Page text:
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  Money Talks, LLC 


511 SW 10th Ave., Suite 805

Portland, Oregon 97205



 Phone: 503-233-8142  Email: Susan@moneytalksllc.com  

Money Talks NewsletterDecember 2010 

In This Issue:


Informed Taxpayers:

An important key to financial competency. 


Susan Hammitt, AFC, CDFA

Susan Hammitt 



 Life Planning Specialist 


I hope everyone is enjoying the holiday season. 


At this time of year I  particularly appreciate opportunity to focus on relationships and traditions that reinforce a sense of valuable life. 


And, that is what I wish for everyone.


Happy Holidays!  
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Personal Financial Sustainability

Celebration and financial integrity are fundamental in Personal Financial Sustainability. That which we value enough to celebrate and that which we prioritize in planning and action define the possibilities for our valuable lives.

This holiday season celebrate every success, witnessed and experienced. Hold close a sense of celebration, it strengthens community and reinforces solidarity.

For the new year commit to personal financial integrity.  Every dollar spent is an organic extension of values and priorities. We can, though our financial conduct, build our economy strong.  The stronger our household economies the greater our influence in public policy.  Commit to:

1.    Talk about personal finances with friends and family.  Divided and silent our economy crumbled, unified and talking we will rebuild.

2.    Use money wisely; in support of a valuable life, absent waste.

3.    Make financial decisions based on personal economies rather than macro-economic (big business and government) incentives.

4.    Focus on plans for a valuable life.

5.  Boycott institutions that do not conduct business with transparency, fairness, and respect for human dignity.

Have faith that personal financial integrity has a limitless horizon for the benefit of future generations.


Make a Plan for a Valuable Life!


taxInformed Taxpayers:

An important key to financial competency


Taxes are one of the most powerful influences undermining our sense of financial competency. Regardless how well we manage our financial lives taxes seem to trump every priority. Lawmakers are so far removed from our influence that most taxpayers are complacent, frustrated, or angry.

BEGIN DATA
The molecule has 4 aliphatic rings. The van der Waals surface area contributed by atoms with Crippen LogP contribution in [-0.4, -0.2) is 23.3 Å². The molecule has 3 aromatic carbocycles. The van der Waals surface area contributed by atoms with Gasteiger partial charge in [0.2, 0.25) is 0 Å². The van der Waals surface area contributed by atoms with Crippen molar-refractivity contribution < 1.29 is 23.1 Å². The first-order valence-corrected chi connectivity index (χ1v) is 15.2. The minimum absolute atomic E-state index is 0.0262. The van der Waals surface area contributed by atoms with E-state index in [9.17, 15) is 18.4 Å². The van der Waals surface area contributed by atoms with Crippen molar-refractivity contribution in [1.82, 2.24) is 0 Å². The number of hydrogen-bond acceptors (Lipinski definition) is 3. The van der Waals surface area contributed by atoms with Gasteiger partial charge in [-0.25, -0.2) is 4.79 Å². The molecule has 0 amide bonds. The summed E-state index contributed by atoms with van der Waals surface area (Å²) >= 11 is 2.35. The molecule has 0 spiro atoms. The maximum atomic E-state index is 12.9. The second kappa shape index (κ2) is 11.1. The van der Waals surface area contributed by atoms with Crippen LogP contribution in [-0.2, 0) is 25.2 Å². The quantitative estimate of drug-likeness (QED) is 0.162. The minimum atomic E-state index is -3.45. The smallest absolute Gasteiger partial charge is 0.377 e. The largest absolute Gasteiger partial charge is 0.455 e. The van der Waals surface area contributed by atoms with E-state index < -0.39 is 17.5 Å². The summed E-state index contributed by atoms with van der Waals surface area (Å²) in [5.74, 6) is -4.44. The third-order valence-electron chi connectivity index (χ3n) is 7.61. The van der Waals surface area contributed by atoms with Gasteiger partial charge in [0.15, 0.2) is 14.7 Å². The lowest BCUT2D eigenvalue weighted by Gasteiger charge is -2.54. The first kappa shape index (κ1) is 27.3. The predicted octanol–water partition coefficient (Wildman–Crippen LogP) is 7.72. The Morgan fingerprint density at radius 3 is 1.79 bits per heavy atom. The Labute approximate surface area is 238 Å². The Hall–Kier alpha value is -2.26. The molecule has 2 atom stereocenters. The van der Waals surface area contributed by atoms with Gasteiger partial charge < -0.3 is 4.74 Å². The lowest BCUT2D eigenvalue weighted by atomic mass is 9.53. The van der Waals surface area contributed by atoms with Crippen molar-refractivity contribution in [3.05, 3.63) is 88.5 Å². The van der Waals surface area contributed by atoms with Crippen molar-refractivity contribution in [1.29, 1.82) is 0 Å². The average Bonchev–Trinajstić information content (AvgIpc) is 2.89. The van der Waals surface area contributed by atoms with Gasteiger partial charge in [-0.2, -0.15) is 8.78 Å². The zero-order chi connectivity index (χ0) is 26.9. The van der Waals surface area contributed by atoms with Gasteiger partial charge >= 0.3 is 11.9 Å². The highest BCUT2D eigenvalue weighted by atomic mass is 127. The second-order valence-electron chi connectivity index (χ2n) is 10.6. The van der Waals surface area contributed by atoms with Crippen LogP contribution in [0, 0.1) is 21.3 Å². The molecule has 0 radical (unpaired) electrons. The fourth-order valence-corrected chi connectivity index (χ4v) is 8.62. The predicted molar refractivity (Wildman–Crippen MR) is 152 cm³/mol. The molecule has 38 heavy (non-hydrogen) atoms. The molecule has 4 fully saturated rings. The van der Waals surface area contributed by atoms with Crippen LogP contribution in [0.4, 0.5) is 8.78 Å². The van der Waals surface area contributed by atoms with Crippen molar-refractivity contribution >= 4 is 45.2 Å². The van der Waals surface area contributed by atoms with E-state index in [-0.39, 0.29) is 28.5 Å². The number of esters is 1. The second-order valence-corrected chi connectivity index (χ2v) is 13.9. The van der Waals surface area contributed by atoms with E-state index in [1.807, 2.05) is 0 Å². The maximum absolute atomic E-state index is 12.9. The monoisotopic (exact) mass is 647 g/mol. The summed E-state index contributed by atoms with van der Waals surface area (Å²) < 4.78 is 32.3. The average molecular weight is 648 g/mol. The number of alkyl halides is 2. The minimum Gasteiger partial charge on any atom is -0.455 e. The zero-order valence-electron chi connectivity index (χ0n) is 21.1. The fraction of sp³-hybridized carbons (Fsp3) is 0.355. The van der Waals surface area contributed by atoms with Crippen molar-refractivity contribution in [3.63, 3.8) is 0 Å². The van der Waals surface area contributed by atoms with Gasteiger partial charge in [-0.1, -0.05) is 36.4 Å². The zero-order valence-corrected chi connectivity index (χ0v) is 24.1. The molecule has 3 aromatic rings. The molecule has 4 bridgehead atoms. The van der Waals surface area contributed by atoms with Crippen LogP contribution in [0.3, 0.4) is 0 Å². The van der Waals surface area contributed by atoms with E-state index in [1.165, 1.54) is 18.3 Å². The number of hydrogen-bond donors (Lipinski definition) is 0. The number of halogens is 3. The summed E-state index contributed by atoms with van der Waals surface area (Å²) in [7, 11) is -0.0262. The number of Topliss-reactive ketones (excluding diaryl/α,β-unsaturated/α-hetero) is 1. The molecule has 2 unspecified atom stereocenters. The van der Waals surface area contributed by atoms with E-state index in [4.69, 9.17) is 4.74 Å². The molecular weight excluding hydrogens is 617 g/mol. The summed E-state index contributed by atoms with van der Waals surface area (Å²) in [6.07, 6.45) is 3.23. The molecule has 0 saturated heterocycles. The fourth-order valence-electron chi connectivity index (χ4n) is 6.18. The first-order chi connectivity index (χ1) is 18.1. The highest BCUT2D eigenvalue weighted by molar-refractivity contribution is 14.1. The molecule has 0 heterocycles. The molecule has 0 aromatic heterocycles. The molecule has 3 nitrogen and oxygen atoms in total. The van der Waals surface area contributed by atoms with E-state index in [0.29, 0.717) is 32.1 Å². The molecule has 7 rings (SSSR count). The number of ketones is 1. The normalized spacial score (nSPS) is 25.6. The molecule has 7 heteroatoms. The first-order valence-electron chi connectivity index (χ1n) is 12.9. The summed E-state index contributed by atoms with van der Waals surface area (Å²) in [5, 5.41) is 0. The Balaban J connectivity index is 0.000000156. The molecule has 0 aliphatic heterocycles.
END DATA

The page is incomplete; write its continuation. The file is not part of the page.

One of my favorite questions is, "How much do you pay in federal and state taxes?" Interestingly, very few people can answer. Pull out your 2009 tax returns, how much was your total tax?  Be careful, don't get distracted by the amount of a refund or underpayment.  Highlight the amount of total tax.  Every year do the same simple exercise.


If you are not already in the habit of reviewing your tax returns, make it a habit starting this year. The tax code is so complicated most taxpayers are intimidated trying to identify errors. Consider a review an opportunity to understand how you are taxed. Clients are often surprised by their own competence once they become familiar with the line items on their own tax returns.


The new federal tax law changes will effect almost every household in America. After reading many summaries I have not yet identified one to recommend as 'reader friendly'. The bill was just signed last week. Next month I will provide a link to an overview. I am confident everyone will find at least one tax category of interest. 


The new tax bill:


Extends the Bush tax rates for two years, across the board, for all taxpayers. 


Provides a 2% reduction on payroll taxes for 2011, a real windfall for workers.


Sets income levels for the Alternative Minimum Tax for 2010 and 2011.


Our attitudes about taxes impacts public policy. It's easy for politicians to get the public fired up about about taxes even when an issue does not effect most households. Estate taxes are a great example. Most American households will never have an estate tax problem. Taxpayers are far more likely to have a Medicaid estate recovery or transfer of assets issue. 


In the new tax bill only estates in excess of five million dollars are subject to estate taxes (35%).


On a personal level it is important to understand estate tax exposure before determining how best to structure estate documents. I am not an attorney but I am aware that some taxpayers spend thousands of dollars on complex estate documents when their real need only requires a simple will.


On a public policy level, the more each taxpayer understands how we are taxed, the more meaningful will be our public dialogue and vote.


As soon as I find a reader friendly summary of the new tax bill I will post it on my website and link it to the next newsletter. If you find one that you believe easy to read and understand, please forward it to me.



Make a Plan for Personal Financial

Confidence, Competence, and Prosperity!